105: General Conduct II

Program 105 / Episode 5

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Rules concerning grooming are generally subject to changing appropriateness as society changes.
In the area of safety, rules relating to protective articles are not properly related to more permissive grooming rules.
Employees dealing with the public project an image for the employer which Management may protect.
The phrasing of the rule is important: a rule against sleeping may not cover an employee who claims to have “only had his eyes closed”.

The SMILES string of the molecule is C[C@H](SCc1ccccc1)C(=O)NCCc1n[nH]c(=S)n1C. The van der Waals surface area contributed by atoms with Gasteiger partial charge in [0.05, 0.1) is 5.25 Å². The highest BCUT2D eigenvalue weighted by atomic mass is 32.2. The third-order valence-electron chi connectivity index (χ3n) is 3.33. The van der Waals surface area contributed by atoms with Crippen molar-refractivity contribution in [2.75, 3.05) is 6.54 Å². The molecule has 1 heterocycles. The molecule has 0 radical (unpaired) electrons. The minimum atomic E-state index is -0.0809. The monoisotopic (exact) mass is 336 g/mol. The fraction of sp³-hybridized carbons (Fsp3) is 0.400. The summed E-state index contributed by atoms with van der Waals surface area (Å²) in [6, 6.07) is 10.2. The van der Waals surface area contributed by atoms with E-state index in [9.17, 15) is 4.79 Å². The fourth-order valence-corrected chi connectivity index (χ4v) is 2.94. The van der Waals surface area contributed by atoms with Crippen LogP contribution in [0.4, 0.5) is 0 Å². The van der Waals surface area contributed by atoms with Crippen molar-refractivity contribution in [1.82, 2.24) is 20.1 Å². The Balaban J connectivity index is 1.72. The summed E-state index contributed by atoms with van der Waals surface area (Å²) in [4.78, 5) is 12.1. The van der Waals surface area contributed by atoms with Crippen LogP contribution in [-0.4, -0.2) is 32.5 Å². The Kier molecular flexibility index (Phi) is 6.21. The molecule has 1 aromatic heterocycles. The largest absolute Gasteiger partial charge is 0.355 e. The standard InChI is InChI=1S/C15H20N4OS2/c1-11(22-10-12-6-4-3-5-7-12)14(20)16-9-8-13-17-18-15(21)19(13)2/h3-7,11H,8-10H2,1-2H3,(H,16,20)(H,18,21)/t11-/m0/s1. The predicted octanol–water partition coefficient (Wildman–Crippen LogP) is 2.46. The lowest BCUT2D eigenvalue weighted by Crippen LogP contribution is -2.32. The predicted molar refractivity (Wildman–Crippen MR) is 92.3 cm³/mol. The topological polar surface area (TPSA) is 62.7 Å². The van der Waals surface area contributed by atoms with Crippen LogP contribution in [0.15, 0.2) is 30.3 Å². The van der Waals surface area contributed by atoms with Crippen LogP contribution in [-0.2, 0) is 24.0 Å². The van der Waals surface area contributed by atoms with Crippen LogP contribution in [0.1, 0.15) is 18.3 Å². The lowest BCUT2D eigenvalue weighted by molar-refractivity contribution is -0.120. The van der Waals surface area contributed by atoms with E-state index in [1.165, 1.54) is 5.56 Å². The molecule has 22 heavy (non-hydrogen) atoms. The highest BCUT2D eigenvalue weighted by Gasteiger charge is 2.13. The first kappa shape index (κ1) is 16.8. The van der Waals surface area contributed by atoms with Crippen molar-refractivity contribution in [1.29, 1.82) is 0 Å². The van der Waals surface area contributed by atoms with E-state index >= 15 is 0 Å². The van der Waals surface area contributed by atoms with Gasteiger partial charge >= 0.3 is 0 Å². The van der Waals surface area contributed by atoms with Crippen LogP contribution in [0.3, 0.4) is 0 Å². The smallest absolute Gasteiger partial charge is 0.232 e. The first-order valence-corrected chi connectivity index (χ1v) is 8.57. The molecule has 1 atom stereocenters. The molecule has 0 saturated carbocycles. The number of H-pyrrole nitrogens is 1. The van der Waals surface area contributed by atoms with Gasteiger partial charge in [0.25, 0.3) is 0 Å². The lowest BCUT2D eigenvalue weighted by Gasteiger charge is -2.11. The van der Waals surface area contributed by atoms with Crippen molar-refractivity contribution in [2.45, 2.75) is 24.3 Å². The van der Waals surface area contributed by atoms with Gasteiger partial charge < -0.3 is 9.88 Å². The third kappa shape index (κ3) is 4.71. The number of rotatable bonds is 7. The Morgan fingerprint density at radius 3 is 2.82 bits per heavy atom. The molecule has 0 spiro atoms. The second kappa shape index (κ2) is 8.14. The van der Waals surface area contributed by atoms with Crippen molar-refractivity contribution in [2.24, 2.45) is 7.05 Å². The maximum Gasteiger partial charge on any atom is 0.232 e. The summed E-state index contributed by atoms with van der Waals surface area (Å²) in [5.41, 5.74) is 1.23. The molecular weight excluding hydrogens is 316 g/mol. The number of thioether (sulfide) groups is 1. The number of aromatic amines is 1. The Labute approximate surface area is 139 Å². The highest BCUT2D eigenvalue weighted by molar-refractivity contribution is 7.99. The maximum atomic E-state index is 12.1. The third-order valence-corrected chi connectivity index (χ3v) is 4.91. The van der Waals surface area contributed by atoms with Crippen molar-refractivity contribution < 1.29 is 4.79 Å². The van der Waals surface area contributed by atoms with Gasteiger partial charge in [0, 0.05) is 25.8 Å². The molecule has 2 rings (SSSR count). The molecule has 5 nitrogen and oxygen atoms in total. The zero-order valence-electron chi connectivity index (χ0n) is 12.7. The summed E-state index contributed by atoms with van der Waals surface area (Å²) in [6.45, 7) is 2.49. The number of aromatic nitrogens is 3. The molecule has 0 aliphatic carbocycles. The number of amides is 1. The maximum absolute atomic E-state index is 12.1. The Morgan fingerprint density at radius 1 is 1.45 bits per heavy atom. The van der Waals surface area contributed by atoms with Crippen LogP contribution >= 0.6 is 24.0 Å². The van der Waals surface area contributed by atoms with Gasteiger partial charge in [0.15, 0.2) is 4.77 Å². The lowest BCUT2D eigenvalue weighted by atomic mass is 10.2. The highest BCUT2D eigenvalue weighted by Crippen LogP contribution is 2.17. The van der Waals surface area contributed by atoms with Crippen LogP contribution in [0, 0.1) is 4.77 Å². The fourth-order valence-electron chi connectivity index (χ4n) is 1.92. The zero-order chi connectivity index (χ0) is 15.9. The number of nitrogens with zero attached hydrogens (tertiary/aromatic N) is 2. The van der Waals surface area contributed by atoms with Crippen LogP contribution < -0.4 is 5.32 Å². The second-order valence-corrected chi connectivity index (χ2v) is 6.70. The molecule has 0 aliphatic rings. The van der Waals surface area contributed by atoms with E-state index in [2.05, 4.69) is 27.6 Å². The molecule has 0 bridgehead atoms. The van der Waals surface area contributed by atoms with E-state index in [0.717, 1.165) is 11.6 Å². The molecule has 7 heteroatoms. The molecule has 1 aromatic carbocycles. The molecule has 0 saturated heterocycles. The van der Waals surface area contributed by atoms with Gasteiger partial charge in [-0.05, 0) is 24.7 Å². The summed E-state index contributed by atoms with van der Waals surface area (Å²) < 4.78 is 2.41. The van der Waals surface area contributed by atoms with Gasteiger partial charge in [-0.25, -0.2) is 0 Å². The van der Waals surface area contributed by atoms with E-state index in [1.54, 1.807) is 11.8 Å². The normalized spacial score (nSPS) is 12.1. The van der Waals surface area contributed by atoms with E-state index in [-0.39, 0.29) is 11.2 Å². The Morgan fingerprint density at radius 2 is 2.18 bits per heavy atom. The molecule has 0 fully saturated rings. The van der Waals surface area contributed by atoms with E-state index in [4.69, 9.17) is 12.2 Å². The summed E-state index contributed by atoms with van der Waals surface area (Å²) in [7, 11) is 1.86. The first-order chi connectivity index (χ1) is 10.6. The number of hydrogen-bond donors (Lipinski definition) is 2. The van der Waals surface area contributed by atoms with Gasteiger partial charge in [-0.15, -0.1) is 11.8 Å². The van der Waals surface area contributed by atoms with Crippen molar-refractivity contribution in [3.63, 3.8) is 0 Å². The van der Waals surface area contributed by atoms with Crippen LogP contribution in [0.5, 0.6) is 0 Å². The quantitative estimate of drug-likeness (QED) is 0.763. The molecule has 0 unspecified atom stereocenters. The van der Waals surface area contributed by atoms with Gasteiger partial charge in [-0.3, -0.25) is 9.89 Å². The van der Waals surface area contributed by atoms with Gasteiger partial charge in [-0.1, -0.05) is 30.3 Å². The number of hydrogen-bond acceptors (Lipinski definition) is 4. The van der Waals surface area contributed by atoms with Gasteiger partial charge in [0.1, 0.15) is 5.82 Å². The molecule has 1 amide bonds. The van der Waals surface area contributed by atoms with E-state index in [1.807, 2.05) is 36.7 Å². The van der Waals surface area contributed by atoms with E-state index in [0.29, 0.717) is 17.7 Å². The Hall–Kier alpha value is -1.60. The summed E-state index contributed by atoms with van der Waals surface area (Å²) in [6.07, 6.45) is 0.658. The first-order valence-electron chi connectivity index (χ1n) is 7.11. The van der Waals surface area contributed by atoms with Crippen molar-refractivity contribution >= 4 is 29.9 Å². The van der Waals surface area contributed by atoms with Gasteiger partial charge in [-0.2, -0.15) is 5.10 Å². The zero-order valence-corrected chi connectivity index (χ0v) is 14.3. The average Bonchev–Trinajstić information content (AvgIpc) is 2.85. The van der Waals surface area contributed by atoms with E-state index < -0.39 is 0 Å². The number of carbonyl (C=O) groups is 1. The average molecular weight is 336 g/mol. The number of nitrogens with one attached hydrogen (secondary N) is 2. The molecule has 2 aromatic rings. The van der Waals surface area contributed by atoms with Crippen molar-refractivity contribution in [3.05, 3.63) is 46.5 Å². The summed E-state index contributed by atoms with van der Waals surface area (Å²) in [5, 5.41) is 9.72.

The commonality among sleeping offenses is being off the job. Therefore, a charge of being off the job, aggravated by being asleep, may be supportable.
Generally a blanket prohibition is too broad where there is no money being waged and off or break time is involved.
In circumstances of widespread activity, Management must still be reasonable in imposing curbs.

Additional information


Three member panel discussion


59 Minutes


M. David Keefe, Labor Arbitrator, Founder of LMDSI

Management's View

Malcolm Denise, former V.P. for Labor Relations, Ford Motor Company

Labor’s View

Raymond Shetterly, former Director of the Arbitration Services Dept., UAW